UK Labour Party leader Jeremy Corbyn failed to mention Jews in an election campaign video that champions diversity and the rights of over 20 groups.
The 68-second video released Saturday features images of British people, towns and cities, along with a September speech by Dawn Butler, who holds the party’s Women and Equalities portfolio.
Butler lists various population groups, including people who are LGBT+, straight, Roma, black, white, Asian, disabled, “struggling to pay rent” or “wear a hijab, turban, a cross.” She assures that “a Labour government will value you, just be your true authentic self.”
While Jews make up 0.37 percent of the United Kingdom’s population, leaders of major Jewish groups suggested the omission was not connected to the minority’s limited electoral strength.
This is our strength. pic.twitter.com/nabBzTK0AB
— Jeremy Corbyn (@jeremycorbyn) November 30, 2019
Rather, they say, it is linked to the anti-Semitism problem in Labour’s ranks following the 2015 election of Corbyn as its leader. Corbyn, a far-left politician, has supported boycotting Israel and called Hamas and Hezbollah his friends, and he has been widely and repeatedly accused of failing to adequately tackle rampant anti-Semitism within the party’s ranks.
Jewish Leadership Council Chairman Jonathan Goldstein told the Jewish Chronicle that the omission of Jews from the video was “extraordinary and chilling” and “shows they don’t regard the Jewish community or anti-Semitism as equal to other communities or racism of other types.”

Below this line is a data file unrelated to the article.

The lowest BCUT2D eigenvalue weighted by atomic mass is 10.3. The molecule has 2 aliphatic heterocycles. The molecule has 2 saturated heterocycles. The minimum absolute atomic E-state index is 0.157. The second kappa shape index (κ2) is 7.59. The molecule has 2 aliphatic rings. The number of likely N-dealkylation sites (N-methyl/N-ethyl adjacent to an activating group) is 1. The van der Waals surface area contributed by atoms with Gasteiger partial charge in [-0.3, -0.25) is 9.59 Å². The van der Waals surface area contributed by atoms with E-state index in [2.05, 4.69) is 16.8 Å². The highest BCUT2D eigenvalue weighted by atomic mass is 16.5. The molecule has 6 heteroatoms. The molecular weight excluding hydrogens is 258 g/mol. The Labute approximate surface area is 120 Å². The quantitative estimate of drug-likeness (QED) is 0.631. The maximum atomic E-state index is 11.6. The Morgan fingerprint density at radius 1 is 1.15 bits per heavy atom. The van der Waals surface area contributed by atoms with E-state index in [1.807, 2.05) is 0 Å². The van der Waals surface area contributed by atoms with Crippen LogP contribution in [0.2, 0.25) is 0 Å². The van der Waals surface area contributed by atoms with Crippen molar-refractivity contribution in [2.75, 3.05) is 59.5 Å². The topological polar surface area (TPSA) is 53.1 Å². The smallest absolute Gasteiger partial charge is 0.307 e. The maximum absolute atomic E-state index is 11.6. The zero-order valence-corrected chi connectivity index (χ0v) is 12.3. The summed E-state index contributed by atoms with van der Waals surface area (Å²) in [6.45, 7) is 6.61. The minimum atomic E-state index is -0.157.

The Board of Deputies of British Jews said that in the video, “The Jewish community is ‘erased’ as a minority group worthy of their support.”
Labour’s campaign video: Mention of every possible religious, ethnic, gendered, sexual orientation etc. minority. Except one. Jews. Sure it was just an oversight https://t.co/SBLMLhxlJo
— Deborah E. Lipstadt (@deborahlipstadt) December 1, 2019
A Labour Party spokesperson told UK media: “This video launched our Race and Faith Manifesto, which includes policies to guarantee the security and well-being of the Jewish community, defend and celebrate Jewish way of life, and combat anti-Semitism in Britain and across Europe. A Labour government will maintain real-terms funding for the Community Security Trust, make attacks on places of worship an aggravated offense, and force the tech giants to tackle anti-Semitism on social media.
“We will also protect the religious rights and freedoms of Jewish people and ensure public services meet the needs of Jewish people, from coroner services conducting quick burials to proper provision of religious and culturally sensitive social care and youth services. We will also ensure wider teaching about anti-Semitism in schools so that the next generation are better equipped to recognize and challenge these prejudices.”
Corbyn last week sparked outrage by repeatedly declining to apologize for his handling of anti-Semitism in the party in an interview with the BBC.
The BBC’s Andrew Neil pressed Corbyn six times to apologize to the Jewish community, in the wake of Chief Rabbi Ephraim Mirvis’s unprecedented statement that Britain’s Jews were “gripped by anxiety” over the future of the community in the country, amid the prospect of a Labour win in the December 12 election.
After being slammed for the interview, on Wednesday Corbyn tried to tamp down the flames by saying that the party had already apologized for anti-Semitism in its ranks.
Polls suggest that just six percent of UK Jews plan to vote Labour. Nearly half say they would “seriously consider” emigrating if Corbyn — a man 87% of those polled believe is an anti-Semite — gets to Downing Street.
Jewish groups have accused Corbyn of allowing a massive rise in anti-Semitism within the ranks of the party that was once considered the natural home of British Jewry. Thousands of cases of alleged hate speech against Jews have been recorded within Labour since 2015, when Corbyn was elected to lead the party.